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The Real Story of the "Dirty Dozen" - The "Filthy Thirteen"

Discussion in 'WWII General' started by LRusso216, Apr 11, 2010.

  1. LRusso216

    LRusso216 Graybeard Staff Member Patron  

    Jan 5, 2009
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    I posted the obituary of Jack Agnew of the 101st Airborne, who was part of the "Filthy Thirteen" that was loosely the basis of the movie "The Dirty Dozen". Here is the story behind their exploits:

    Among the men of HQ Company of the 506th Parachute Infantry Regiment, 101st Airborne Division during World War II was a group of hard-living and hard-fighting brawlers nicknamed the Filthy Thirteen. Selected and trained to destroy targets behind enemy lines, they were known for both their courage in battle and their general disregard for rules of any kind.

    The Filthy Thirteen: The U.S. Army’s Real “Dirty Dozen” : American Veterans Center
  2. Spaniard

    Spaniard New Member

    Feb 15, 2010
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    I've known about this for many moons, I've even argued with a Supposedly WWII US Historian that the Dirty Dozen where really a bakers dozen:D a real US WWII covert Guerrilla Clandestine warfare unit.

    Cpl. Joseph Oleskiewicz of the "Filthy 13" prior to boarding chalk # 21 of the 440th TCG, Exeter, England, June 5, 1944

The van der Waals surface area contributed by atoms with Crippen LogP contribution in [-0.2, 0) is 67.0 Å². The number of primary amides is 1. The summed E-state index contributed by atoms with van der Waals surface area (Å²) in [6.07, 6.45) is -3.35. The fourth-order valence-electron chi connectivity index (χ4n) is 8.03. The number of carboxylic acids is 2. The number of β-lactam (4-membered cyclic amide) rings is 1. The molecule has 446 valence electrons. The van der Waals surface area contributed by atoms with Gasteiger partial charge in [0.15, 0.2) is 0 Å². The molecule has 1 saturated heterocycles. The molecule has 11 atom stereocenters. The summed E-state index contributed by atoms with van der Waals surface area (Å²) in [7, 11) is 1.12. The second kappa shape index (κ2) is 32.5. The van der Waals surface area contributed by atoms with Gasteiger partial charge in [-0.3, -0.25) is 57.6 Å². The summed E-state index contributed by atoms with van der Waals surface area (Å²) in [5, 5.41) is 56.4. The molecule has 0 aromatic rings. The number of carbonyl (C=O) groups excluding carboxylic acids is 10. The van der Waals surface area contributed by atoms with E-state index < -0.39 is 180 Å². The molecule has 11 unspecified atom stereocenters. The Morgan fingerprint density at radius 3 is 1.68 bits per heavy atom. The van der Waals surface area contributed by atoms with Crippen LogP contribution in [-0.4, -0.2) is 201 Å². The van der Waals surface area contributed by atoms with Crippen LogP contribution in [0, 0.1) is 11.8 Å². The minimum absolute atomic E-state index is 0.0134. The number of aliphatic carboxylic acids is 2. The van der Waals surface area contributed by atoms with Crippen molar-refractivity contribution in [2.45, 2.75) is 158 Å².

Google Image Result for http://www.able506.com/440th/filthy132.bmp

    This photo of paratroopers Clarence C. Ware and Charles R. Plaudo painting each other's faces on
    he afternoon of June 5, 1944, was printed in Stars and Stripes, and helped form the legend of
    "The Filthy Thirteen."


    The Legend of the Filthy 13

    Google Image Result for http://www.able506.com/440th/filthy13.jpg

    Filthy thirteen2522 image by dorsai_2009 on Photobucket

    You got to love their Mohawk hair Cuts and their choice of Camouflage War face Paint.

    Great Thread GeryBeard ;)
  3. poleskiewicz

    poleskiewicz recruit

    Nov 23, 2010
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    Cpl Joseph Oleskiewicz was my great uncle. I have his Purple heart the US flag that was on his coffin a book that was dedicated to him by the queen of england and what I believe is a unit flag. I will have pictures soon to share.
  4. Greg Canellis

    Greg Canellis Member

    Oct 12, 2009
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    I had the pleasure of chatting with McNeice and Agnew at the Reading, PA WWII/Airshow in summer 2009. In my opinion, the real historical significance of their book was the the telling of the pathfinder jump at Bastogne. There is much written about the horrible flying weather at Bastogne during The Battle of the Bulge that grounded Allied air support. Then the weather cleared, and Allied planes took to the air, and dropped much needed supplies on the beleagured 101st Airborne. What is rarely, if ever mentioned, however, is that a stick of pathfinders, their C-47 lost in bad weather miraculously, found and jumped outside Bastogne to lay homing beacons for the supply planes to follow. McNeice and Agnew were transfered to the Pathfinders after "The Filthy Thirteen" were disbanned after Holland. Agnew erected a homing beacon atop a brick pile that was instrumental to the subsequent waves of supply planes. I looked forward to chatting with them both the following summer but sadly Agnew had passed away. Of all the trouble making the Filthy Thirteen did during the war, the pathfinder jump at Bastogne was truely a mission well done, but receives little attention by historians.

    Greg C.

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